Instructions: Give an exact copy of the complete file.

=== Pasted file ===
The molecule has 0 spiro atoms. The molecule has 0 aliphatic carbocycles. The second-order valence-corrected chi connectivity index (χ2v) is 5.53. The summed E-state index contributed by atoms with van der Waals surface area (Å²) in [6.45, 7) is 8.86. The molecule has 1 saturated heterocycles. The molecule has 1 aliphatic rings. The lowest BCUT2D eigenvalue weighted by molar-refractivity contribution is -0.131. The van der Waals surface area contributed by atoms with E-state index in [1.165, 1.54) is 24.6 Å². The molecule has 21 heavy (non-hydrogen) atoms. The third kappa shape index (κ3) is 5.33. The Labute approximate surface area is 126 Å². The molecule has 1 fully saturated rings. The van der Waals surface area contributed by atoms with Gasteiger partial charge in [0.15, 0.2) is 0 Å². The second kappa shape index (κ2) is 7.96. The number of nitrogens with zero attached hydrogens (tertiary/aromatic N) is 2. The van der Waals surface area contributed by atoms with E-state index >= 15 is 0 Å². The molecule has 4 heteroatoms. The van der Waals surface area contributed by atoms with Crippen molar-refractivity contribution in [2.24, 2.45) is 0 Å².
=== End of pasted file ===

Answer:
The molecule has 0 spiro atoms. The molecule has 0 aliphatic carbocycles. The second-order valence-corrected chi connectivity index (χ2v) is 5.53. The summed E-state index contributed by atoms with van der Waals surface area (Å²) in [6.45, 7) is 8.86. The molecule has 1 saturated heterocycles. The molecule has 1 aliphatic rings. The lowest BCUT2D eigenvalue weighted by molar-refractivity contribution is -0.131. The van der Waals surface area contributed by atoms with E-state index in [1.165, 1.54) is 24.6 Å². The molecule has 21 heavy (non-hydrogen) atoms. The third kappa shape index (κ3) is 5.33. The Labute approximate surface area is 126 Å². The molecule has 1 fully saturated rings. The van der Waals surface area contributed by atoms with Gasteiger partial charge in [0.15, 0.2) is 0 Å². The second kappa shape index (κ2) is 7.96. The number of nitrogens with zero attached hydrogens (tertiary/aromatic N) is 2. The van der Waals surface area contributed by atoms with E-state index >= 15 is 0 Å². The molecule has 4 heteroatoms. The van der Waals surface area contributed by atoms with Crippen molar-refractivity contribution in [2.24, 2.45) is 0 Å².